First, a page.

Nigerians are not naïve to act but are law abiding citizens who want to see her country progress amidst all odds. That is the Nigerian spirit. Nigerians are this good spirited, peace loving and law abiding in a continuous manner, even though against their will at times as they experienced ceaseless of intimidation and fear from the Nigerian security agencies especially the Nigerian Police Force.
The Nigerian Police, an establishment of the constitution and provisions of her functions and general duty is being provided for in section 4 of the police Act. The police shall be employed for the prevention of laws and order, the protection of life and property and due enforcement of all laws and regulation with which they are directly charged and shall perform such military duties within and outside Nigeria as may be required of them by or under the authority is or may other Act.
It is seen from this clear provision that the duties of the police are clearly spelt out, and in maintaining law and order must the fundamental rights of the Nigerian citizens be nipped in the bud by the Nigerian police Force. A situation where a matter occurs and Nigerian citizens inquire into the happenings as an eye witness stating that on no circumstance does a police officer have the right to batter harmless and helpless Nigerian citizen. The question begging for answer is that is there any provision in the police act that empowers the police to harass and maim Nigerians when they prove to know little of their fundamental rights as protected and enshrined by in our constitution. The Nigerian Police are intolerant, when asked simple questions on what offence one commits that would warrant handcuffing, detention and being locked up in the cell four hours if lucky and for days, weeks even months, if unlucky without trial or whatsoever.
The Nigerian constitution provides for reasonable time in which someone said to have committed an offence could be charged to court and such persons have rights to remain silent, right to legal representation of his/her choice and so many and innocent until proven guilty by a competent court of jurisdiction. The Nigerian citizens rights range for pre-trial right, trial rights and post trial rights and also when unlawfully detained entitled to public apology and compensation. But it appears that the Nigerian Police are too egoistic to hear Nigerians tell them what they know not about their duties and the rights of the Nigerian citizens. It is hoped that the policemen will swallow their priced and see beyond the uniform they wear and the arms they carry, as they are Nigerian and empowered by Nigerians.
In conclusion, it is hoped that Nigerians will be given the opportunity to arrange their affairs within the spheres allotted to them by law, in such a clement environment, devoid of molestation, intimidation or harassment from government or the agencies as witnessed by Nigerians on daily basis. It is hoped that human rights are more recognized and tutored to the Nigerian police and Nigerians on their rights to avoid conflicts and negligence on the side of the ‘security agencies’. Nigerians though angry and aggravated by the continuous show of personal aggrandizement by the Nigerian Police, but are still somewhat mute and peaceful in other to see her country strive economically, socially and be among the comity of nations. Yet the Nigerian Police must be trained and cautioned against unnecessary harassment and intimidation of Nigerian citizen while on uniforms and while carrying their guns. In civilized nations, police respect the rights of citizen because the consequences are known and on no circumstance would a citizen be assaulted, battered by a law enforcement agent.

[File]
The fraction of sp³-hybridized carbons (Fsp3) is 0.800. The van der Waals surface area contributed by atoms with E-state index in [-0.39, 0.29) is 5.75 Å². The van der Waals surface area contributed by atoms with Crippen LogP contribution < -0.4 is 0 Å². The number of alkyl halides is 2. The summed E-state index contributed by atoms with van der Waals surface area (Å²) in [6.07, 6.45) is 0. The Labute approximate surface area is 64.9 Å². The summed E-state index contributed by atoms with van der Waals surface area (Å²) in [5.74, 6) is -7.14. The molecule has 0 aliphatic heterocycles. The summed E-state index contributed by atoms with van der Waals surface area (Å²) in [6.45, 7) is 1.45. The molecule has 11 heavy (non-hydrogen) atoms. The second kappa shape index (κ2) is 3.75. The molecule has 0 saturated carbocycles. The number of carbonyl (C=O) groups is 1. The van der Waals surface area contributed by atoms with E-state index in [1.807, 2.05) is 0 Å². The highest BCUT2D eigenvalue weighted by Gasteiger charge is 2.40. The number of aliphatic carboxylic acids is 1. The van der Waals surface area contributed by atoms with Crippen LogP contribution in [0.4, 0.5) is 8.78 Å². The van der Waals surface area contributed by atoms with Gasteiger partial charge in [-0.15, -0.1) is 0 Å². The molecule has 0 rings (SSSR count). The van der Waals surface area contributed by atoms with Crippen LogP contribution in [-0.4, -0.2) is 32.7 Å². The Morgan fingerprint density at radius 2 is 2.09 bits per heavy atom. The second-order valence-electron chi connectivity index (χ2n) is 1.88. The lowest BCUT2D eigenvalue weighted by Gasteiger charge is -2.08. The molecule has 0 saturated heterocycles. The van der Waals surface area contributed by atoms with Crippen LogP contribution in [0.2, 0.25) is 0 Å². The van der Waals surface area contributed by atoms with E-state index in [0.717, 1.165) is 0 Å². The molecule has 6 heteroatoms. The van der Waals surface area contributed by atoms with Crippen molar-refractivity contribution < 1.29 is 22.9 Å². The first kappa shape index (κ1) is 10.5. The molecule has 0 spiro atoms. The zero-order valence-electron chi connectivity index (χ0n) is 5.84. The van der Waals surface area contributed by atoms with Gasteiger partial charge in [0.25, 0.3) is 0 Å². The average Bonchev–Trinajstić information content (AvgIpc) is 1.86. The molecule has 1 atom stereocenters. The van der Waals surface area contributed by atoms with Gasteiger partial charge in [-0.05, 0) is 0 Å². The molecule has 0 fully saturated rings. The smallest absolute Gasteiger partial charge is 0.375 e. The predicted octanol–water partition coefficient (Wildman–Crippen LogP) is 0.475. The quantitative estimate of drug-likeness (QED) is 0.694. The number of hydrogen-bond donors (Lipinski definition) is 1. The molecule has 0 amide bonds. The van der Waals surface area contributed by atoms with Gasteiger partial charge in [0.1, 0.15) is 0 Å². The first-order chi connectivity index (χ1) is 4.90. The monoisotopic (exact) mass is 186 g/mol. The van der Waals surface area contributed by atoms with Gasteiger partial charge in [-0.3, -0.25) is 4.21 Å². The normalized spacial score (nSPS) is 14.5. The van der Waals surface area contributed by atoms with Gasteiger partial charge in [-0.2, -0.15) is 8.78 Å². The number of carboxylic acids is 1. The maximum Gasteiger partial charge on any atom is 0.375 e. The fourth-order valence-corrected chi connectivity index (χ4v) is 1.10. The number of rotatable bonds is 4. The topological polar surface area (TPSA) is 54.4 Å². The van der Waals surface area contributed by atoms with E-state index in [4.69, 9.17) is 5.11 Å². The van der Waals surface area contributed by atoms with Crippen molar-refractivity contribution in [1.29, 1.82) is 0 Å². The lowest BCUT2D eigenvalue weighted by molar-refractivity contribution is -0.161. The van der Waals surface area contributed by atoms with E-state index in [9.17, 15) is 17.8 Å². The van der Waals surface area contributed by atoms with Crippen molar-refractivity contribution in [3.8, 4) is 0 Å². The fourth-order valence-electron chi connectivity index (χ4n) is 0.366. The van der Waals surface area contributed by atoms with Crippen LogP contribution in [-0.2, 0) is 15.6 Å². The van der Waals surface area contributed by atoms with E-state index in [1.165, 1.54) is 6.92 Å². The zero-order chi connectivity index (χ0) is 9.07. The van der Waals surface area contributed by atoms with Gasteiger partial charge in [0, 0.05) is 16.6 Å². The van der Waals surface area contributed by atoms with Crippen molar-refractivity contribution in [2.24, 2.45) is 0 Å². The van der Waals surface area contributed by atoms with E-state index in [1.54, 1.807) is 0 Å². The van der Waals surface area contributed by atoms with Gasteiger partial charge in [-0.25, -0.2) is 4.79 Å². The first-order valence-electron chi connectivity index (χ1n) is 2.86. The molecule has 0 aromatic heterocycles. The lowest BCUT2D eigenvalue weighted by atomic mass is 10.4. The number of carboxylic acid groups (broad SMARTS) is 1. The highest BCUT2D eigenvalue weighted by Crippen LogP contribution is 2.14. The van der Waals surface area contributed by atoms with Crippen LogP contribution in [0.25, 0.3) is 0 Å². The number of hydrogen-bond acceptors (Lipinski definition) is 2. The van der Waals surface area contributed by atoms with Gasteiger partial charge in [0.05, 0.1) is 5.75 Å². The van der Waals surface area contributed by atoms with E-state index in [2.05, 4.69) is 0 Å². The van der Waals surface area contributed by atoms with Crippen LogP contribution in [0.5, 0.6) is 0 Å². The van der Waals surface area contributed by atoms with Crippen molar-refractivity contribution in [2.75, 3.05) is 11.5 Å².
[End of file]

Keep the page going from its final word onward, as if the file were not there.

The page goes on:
It should be emphasized that it is only when the elaborate socio-economic structure envisaged in the fundamental objectives and directives principles of state policy has been brought to life that the fundamental human rights guaranteed in the Nigerian constitution can be realized. It is however hoped that one day we all will stand up to our rights collectively and demand for it, for it is truly ours, as we have been deprived of it for so long and it need to be retrieved.
Thus, the fundamental rights of Nigerians is non-negotiable, Nigerian Police must learn and adapt to respect it and on no circumstance should it be tampered with, unless according to the law and directive of a competent court of jurisdiction after satisfying the principle of natural justice and in line with the provision of the Nigerian Constitution.
Mubarak Tijani writes in from Lagos
“Opinion pieces of this sort published on RISE Networks are those of the original authors and do not in anyway represent the thoughts, beliefs and ideas of RISE Networks.”